The Spamhaus Project


Celebrating The First Birthday Of The Spamhaus BGPf

by The Spamhaus TeamJune 12, 20137 minutes reading time

In June 2012, Spamhaus launched the Spamhaus BGP feed (BGPf), a new service designed to protect organizations, network owners and network providers from malicious traffic. A year has passed since the Spamhaus BGPf was released and we would like to share some experiences that we at Spamhaus as well as the BGPf users have had in that time.

The Spamhaus Botnet C&C (BGPCC) is designed to protect networks and their users from botnet traffic. It can be used to block traffic from/to servers on the internet that are operated by cybercriminals and used to control infected computers (bots) or exfiltrate data. In the first year of operating BGPCC, Spamhaus has identified more than 5,700 botnet controllers that met the listing criteria for the BGPCC. Currently, the BGPCC contains more than 670 single IP addresses that are considered to be botnet controllers:

Number of entries in Spamhaus Botnet C&C list - 2012

Below is a list of the malware families associated with the number of command and control servers identified by Spamhaus and which has been listed on BGPf in the past year. In addition, we have included 323 IP addresses associated with the Blackhole Exploit Kit (BHE) that is being widely used to distribute malware.

Malware# of C&CsNote
ZeuS848eBanking Trojan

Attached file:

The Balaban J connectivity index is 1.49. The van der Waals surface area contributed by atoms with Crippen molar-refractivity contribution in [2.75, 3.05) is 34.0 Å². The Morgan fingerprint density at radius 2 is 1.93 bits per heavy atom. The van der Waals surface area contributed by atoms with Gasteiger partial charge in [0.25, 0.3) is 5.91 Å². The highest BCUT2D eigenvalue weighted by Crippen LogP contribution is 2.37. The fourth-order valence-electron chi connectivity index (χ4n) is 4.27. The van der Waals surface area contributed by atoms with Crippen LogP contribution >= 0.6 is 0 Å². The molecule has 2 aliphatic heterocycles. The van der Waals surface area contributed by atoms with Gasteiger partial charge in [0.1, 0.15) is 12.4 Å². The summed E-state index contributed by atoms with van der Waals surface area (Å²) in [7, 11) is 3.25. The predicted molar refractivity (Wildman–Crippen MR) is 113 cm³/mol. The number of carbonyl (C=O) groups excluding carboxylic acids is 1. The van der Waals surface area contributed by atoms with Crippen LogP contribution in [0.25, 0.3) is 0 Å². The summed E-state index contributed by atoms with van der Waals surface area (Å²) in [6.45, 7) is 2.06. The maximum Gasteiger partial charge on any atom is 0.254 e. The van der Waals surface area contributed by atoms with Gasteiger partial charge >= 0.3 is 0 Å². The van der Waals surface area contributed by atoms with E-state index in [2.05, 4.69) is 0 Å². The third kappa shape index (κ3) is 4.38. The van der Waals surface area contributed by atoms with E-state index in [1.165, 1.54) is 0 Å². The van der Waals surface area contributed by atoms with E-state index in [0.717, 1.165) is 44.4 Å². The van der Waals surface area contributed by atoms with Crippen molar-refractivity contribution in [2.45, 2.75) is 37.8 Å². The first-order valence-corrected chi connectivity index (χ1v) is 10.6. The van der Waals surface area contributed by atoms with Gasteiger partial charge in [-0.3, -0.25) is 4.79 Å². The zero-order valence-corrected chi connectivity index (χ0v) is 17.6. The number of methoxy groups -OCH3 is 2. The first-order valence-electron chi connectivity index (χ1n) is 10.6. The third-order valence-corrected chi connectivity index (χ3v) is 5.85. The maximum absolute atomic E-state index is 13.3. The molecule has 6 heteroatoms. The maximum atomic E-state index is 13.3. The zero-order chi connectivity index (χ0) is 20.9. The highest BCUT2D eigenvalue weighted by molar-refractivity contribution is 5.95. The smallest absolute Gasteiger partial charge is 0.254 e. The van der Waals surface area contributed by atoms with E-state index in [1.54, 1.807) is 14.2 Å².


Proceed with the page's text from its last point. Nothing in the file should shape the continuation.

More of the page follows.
Citadel691eBanking Trojan
Torpig506eBanking Trojan
SpyEye324eBanking Trojan
DDoS bots297Various DDoS C&Cs associated with DirtJumper, BlackEnergy, etc.
BankPatch200eBanking Trojan
Ransomware103Various Ransomware families
Spambot C&Cs80Various Spambot families (Cutwail, Spamnost, Grum, etc.)
Feodo63eBanking Trojan
Carberp60eBanking Trojan
URLzone35eBanking Trojan
Hermes14eBanking Trojan
Other threats952Other malware families
generic947C&Cs were the associated malware could not be identified

Note: The list above does not include the botnet C&Cs which were hosted on hijacked webservers/websites or fast flux botnets.

Spamhaus does more than just listing bad IP addresses on BGPCC: once a botnet controller has been identified, an abuse report is sent to the responsible Internet Service Provider (ISP). In this fashion, Spamhaus can ensure that the ISP is able to take appropriate action to prevent further crimes from being committed. Since The Spamhaus Project was founded in 1998, Spamhaus has put a lot of effort into working with ISPs and Web Hosting Providers to find appropriate solutions for their abuse problems. We are glad to announce that 90% of all reported botnet controllers were shut down after Spamhaus reported them to the responsible ISPs. In the remaining 10% of cases, the botnet C&C is still active, or the ISP failed to notify Spamhaus about the problem resolution.

The Spamhaus extended DROP list (EDROP "The Spamhaus Don't Route Or Peer Lists ")), which was also launched in June 2012, has identified 56 networks that meet the listing criteria for EDROP. At the moment, there are 23 active listings on EDROP.